Academic journal article The Geographical Bulletin

Tropical Deforestation in the Ecuadorian Chocó: Logging Practices and Socio-Spatial Relationships

Academic journal article The Geographical Bulletin

Tropical Deforestation in the Ecuadorian Chocó: Logging Practices and Socio-Spatial Relationships

Article excerpt

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Recent research indicates that commercial and subsistence logging are implicated in environmental degradation ranging from local to global scale, and nowhere are these problems more severe than in the tropics (Walker 2004, Barraclough and Ghimire 2000). In Latin America, land conversion to pasture and crop areas has been identified as one of die main sources of deforestation over the past three decades (Walker 2004). However, the contribution of logging to forest loss increased significantly in the past 20 years (Carr 2004, Ferraz 2002). Most evidence of this comes from research in frontier lands in die tropical lowlands (Walker 2004, Carr and Bilsborrow 2001, Walker et al. 2000, Wood 1983). However, representative studies are needed for a whole range of regions, under a broad diversity of land use and management strategies. This study analyzes the implications of two types of forest management practices on forest diversity at a local level and the relationships between deforestation and its physical and so ciò -demo graphic contexts at a regional level in the Ecuadorian Chocó region.

The Ecuadorian Chocó region, an area of approximately 7,000 km^sup 2^ located on the northern edge of the Esmeraldas province in northwestern Ecuador, gathered the attention of several national and international conservation organizations when Norman Myers identified it as a biodiversity hot spot. Myers (1990, 1988) introduced the term biodiversity hotspot to distinguish places with particularly large numbers of endemic species at risk of extinction due to the expansion and intensification of human activities. The Ecuadorian Chocó region obtained this denomination since approximately 13 to 20 percent of its vascular plants, 25 percent of its mammals, 60 percent of its amphibians, and 10 percent of its birds are endemic (CEPF 2001), and their habitat experienced more dian 85 percent habitat loss over the previous 30 years, mainly due to agriculture and logging (Sierra and Stallings 1998, CEPF 2001).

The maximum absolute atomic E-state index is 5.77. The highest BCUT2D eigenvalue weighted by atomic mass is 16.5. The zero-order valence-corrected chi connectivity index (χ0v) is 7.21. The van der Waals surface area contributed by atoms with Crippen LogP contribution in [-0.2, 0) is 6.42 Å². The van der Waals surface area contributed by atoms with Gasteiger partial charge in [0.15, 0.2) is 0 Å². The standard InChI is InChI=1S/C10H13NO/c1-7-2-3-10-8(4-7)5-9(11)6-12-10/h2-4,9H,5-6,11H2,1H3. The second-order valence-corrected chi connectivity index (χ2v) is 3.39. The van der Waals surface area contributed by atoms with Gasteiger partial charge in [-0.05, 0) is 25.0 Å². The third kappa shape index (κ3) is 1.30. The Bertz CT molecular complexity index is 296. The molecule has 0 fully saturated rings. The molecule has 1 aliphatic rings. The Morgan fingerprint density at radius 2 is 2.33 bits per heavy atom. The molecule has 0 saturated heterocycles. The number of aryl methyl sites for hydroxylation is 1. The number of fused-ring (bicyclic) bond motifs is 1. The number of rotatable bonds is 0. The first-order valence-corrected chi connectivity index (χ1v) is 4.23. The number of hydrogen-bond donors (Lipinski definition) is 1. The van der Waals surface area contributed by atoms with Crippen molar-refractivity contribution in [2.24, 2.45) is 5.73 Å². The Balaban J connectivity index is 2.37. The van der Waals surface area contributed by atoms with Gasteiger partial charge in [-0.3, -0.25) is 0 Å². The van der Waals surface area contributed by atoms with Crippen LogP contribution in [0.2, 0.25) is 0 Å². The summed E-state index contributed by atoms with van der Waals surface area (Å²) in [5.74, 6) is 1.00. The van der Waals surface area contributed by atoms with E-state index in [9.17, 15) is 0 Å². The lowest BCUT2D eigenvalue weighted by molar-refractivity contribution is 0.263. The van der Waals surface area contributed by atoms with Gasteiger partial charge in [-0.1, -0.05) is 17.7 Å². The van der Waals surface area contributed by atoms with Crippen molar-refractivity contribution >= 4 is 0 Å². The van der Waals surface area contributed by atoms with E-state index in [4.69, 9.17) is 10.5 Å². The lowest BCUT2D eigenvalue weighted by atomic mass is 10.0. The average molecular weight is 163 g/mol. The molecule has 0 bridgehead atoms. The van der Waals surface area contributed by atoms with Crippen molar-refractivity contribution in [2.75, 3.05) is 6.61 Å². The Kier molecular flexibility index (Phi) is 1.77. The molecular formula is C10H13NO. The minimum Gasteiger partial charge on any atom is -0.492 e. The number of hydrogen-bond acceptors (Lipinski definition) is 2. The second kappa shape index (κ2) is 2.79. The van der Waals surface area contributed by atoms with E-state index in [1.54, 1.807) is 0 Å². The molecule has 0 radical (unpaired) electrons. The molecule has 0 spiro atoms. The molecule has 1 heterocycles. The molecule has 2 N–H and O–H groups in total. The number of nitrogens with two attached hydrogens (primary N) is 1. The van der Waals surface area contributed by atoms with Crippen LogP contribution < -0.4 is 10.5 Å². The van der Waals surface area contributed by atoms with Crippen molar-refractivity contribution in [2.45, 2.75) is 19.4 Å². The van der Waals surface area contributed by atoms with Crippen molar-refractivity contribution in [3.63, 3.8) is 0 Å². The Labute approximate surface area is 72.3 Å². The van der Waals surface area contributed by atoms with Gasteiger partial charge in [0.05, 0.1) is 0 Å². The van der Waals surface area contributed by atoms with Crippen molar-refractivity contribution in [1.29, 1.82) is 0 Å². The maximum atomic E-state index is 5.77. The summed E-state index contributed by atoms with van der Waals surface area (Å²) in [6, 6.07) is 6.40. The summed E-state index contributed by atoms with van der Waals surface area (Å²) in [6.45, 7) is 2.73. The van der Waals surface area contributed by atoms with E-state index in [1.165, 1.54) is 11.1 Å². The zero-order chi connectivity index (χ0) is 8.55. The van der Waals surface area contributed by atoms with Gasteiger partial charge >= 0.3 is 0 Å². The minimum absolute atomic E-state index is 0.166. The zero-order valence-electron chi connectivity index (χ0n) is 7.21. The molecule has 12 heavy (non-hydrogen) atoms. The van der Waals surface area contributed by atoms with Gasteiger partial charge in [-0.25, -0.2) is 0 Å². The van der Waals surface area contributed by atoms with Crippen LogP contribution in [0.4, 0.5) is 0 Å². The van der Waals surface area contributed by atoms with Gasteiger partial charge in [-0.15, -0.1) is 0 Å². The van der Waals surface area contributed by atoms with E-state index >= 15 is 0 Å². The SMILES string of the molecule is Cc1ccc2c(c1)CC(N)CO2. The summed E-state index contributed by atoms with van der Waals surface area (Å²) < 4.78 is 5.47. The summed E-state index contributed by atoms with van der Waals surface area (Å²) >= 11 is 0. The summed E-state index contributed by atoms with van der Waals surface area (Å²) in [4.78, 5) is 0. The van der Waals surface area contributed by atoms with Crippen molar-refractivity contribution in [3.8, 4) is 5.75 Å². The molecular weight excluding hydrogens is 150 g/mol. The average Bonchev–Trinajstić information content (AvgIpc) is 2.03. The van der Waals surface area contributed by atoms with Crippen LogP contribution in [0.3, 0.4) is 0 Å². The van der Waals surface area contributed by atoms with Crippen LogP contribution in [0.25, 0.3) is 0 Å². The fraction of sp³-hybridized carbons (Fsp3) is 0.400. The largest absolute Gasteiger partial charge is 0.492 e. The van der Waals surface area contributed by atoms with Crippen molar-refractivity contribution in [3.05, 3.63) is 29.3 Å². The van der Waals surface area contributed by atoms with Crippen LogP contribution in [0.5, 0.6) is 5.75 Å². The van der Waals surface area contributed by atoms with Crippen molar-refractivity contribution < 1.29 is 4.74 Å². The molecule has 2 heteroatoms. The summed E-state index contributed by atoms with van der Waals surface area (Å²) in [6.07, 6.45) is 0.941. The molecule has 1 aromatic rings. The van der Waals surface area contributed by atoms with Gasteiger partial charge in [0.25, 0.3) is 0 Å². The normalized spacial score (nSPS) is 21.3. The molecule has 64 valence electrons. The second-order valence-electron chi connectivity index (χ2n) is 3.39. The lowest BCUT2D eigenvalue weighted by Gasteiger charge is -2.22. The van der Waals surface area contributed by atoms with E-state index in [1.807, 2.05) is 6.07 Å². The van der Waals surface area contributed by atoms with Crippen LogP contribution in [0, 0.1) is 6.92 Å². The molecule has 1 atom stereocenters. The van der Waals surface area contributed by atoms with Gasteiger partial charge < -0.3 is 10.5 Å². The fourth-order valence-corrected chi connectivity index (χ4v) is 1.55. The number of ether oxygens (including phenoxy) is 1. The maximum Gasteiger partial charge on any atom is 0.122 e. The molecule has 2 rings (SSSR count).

Logging activities have increased in the Ecuadorian Chocó in the past 20 years due to increased local and national demands for timber (Sierra et al. 2003). Approximately 70 percent of the Ecuadorian domestic timber comes directly from this region (Sierra 2001). Due to the potential impacts of these activities on biodiversity, the United States Agency for International Development (USAID) provided financial support through the Cooperative for Assistance and Relief Everywhere (CARE) in 1992 for the creation of the Sustainable Use of Biological Resources (SUBIR) project. The objective of this project was to implement an ambitious conservation program in this region, specifically to preserve the remaining forests located in the area surrounding the Cotacachi-Cayapas Ecological Reserve located in the provinces of Imbabura and Esmeraldas (CEPF 2001). The main objective of SUBIR was to promote economic activities that could improve household income and reduce pressure on forest resources, such as technical ecosystem monitoring, ecotourism, handicraft production using locally available materials, and sustainable forestry, as opposed to high intensity conventional logging.

We define sustainable forestry as a type of forest management that ensures diat forests continue to produce timber over the long term, while maintaining the full complement of environmental services, such as carbon sequestration or soil erosion prevention, and the provision of non-timber products, such as game and food resources (Rice et al. 2001). Techniques such as manual or semi-mechanized selective logging and improved timber transportation systems are usually used (UhI and Guimaraes-Vieira 1989). Even though some damage could be inflicted to the nearby vegetation during the extraction of selected species (i.e. collateral damage), ecosystem services and functions are maintained over the long term. Sustainable forestry involves the implementation of forest management plans (FMP). …

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